Life sciences investment activity in the Golden Triangle hit a record high in the first quarter of 2023, according to Knight Frank.
More than £496m of deals completed in the London, Oxford Cambridge area in Q1 – the highest first quarter on record for the sector and the best quarter for investment since Q4 2021.
London made up 79 per cent of the total.
Take-up was 127 per cent up on the same period in 2022, with lab leasing deals in the triangle totalling 86,876 sq ft and life sciences office take-up totalling 62,277 sq ft.
Even so, Knight Frank said take-up activity was constrained by the lack of available supply. The firm estimates that in the Cambridge area there is currently demand for more than one million sq ft of lab space, but only around 24,000 sq ft currently available.
The data shows the supply/demand imbalance is unlikely to be rectified soon, with a limited amount of new stock due, coupled with the likely future growth of the sector. In Q1, 283 new life sciences companies were formed in the UK, the highest ever figure recorded for a quarter.
Emma Goodford, head of life sciences and innovation at Knight Frank, said: “The UK life sciences sector is in a period of sustained and rapid growth, attracting capital from a range of sources including sovereign wealth funds, public pension plans and private equity as well as venture capital.
“The Government’s science strategy and a heightened public awareness of the importance of life sciences R&D post-pandemic is driving the formation of an array of new entrants and spurring the market’s long-standing leading operators to new heights.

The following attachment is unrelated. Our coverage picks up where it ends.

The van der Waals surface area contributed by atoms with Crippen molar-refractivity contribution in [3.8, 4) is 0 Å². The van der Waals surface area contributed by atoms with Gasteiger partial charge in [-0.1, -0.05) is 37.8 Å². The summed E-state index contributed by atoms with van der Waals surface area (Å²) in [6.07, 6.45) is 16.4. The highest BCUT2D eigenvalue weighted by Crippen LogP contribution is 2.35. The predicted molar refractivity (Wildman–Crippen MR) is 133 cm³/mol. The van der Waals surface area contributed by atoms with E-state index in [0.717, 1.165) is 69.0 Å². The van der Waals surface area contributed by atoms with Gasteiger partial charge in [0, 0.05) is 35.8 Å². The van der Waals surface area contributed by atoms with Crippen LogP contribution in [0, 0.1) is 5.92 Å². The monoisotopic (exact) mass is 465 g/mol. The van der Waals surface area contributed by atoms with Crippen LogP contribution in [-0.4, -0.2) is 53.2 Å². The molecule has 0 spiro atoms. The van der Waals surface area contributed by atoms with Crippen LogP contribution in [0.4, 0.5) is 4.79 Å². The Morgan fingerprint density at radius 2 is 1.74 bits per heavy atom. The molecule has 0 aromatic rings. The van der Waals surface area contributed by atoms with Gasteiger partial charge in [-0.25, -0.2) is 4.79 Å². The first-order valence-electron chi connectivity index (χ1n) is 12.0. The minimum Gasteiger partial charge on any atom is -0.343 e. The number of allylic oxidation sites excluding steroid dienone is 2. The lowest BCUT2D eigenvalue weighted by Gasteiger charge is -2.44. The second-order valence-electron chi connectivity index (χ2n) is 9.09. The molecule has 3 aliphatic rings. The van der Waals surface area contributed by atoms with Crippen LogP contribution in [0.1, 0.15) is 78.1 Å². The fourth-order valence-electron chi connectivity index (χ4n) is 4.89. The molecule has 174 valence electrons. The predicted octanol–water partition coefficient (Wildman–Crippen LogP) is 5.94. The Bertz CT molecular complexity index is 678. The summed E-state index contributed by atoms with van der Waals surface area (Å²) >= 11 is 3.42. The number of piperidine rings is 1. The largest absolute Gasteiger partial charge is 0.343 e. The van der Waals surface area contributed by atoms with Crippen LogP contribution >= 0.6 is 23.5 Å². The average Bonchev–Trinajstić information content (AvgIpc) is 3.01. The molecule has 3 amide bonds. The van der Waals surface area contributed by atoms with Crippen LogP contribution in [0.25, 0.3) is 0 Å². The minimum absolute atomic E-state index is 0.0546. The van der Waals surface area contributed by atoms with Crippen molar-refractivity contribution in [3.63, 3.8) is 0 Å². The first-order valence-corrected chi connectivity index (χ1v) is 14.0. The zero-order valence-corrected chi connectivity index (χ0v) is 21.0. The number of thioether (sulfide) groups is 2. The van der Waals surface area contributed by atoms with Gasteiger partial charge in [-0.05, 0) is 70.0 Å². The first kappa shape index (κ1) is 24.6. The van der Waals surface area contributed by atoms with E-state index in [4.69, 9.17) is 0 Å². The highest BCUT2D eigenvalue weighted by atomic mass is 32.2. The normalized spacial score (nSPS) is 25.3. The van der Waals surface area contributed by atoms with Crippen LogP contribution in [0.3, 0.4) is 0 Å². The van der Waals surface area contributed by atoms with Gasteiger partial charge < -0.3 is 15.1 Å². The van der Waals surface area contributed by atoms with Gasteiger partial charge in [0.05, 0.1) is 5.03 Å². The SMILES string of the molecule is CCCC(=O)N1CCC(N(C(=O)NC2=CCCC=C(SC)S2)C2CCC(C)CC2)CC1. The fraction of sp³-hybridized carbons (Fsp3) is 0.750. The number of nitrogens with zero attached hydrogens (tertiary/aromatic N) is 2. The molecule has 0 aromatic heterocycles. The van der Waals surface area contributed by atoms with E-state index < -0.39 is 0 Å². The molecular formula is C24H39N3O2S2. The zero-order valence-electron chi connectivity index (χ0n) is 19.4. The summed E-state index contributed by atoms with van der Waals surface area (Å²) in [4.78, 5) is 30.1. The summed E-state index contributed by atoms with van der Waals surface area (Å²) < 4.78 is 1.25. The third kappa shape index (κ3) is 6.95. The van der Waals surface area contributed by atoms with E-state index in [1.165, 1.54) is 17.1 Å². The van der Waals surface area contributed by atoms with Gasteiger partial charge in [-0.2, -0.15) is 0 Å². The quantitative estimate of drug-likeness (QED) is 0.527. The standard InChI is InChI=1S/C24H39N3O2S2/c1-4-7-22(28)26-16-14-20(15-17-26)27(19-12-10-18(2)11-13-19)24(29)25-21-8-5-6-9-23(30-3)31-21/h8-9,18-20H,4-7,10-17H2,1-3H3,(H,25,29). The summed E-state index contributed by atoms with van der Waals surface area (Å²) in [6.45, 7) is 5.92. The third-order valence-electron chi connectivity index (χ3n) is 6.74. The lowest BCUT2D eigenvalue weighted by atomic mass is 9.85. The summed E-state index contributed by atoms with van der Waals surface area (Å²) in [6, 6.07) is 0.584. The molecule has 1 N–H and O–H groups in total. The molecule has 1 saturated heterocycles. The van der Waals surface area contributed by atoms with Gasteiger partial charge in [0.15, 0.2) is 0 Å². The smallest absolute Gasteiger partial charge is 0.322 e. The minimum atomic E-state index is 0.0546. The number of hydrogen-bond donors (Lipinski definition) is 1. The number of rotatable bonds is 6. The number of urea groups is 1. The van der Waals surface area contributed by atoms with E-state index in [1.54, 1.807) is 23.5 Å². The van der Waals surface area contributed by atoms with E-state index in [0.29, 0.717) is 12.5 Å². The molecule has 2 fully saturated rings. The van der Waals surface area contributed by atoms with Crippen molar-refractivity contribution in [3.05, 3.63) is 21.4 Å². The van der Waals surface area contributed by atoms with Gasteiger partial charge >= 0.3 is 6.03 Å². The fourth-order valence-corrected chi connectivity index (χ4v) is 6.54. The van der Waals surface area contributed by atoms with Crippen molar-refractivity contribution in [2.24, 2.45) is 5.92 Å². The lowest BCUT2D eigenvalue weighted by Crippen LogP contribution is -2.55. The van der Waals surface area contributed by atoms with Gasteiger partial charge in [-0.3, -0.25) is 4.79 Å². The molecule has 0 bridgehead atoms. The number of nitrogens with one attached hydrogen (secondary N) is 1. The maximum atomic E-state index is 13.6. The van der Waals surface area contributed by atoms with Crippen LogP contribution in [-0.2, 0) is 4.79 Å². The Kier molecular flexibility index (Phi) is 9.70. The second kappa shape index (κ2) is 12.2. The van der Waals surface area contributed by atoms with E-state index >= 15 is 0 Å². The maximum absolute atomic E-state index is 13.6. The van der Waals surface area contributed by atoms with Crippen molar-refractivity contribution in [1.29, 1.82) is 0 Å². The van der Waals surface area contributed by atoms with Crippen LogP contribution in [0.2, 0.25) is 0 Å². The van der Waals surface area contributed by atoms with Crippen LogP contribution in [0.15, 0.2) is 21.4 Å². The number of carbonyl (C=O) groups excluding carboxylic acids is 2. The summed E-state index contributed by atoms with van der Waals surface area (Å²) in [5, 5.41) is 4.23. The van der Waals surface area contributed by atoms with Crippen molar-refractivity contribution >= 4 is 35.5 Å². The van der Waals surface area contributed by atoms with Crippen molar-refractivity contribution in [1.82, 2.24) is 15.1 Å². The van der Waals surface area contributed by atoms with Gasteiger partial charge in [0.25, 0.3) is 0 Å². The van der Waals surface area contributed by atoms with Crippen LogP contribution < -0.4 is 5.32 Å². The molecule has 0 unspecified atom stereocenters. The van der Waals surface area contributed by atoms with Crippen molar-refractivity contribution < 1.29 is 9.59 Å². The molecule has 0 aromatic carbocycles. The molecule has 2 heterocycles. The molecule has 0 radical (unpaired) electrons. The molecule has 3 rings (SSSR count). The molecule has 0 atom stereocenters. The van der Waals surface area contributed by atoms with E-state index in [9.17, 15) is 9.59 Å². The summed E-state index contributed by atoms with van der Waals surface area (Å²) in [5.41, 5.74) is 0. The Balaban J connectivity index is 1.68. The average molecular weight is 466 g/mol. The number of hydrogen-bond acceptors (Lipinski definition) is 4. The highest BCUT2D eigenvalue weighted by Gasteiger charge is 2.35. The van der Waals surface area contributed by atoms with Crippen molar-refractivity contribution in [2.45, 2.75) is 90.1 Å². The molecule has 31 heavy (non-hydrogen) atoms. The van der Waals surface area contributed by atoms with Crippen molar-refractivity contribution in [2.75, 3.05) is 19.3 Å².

“This rapid growth has focused attention on new investment and development projects in the Golden Triangle, reflected in record Q1 investment figures.
“The sheer scale of growth of the life sciences occupier markets in Oxford and Cambridge continues to outstrip the delivery of new schemes, leading to an acute shortage of Grade A lab and office space in the UK’s most in-demand markets.
“While it is encouraging to see the Government prioritise the UK’s potential as a leading global hub for life sciences, it is critical that more is done to incentivise the development and repositioning of modern, fit-for-purpose life sciences lab and office space if the sector is to capitalise on, and keep pace with, record levels of demand.
“Equally important is the experienced capital to support the scaling of some businesses in the sector now experiencing rapid growth”
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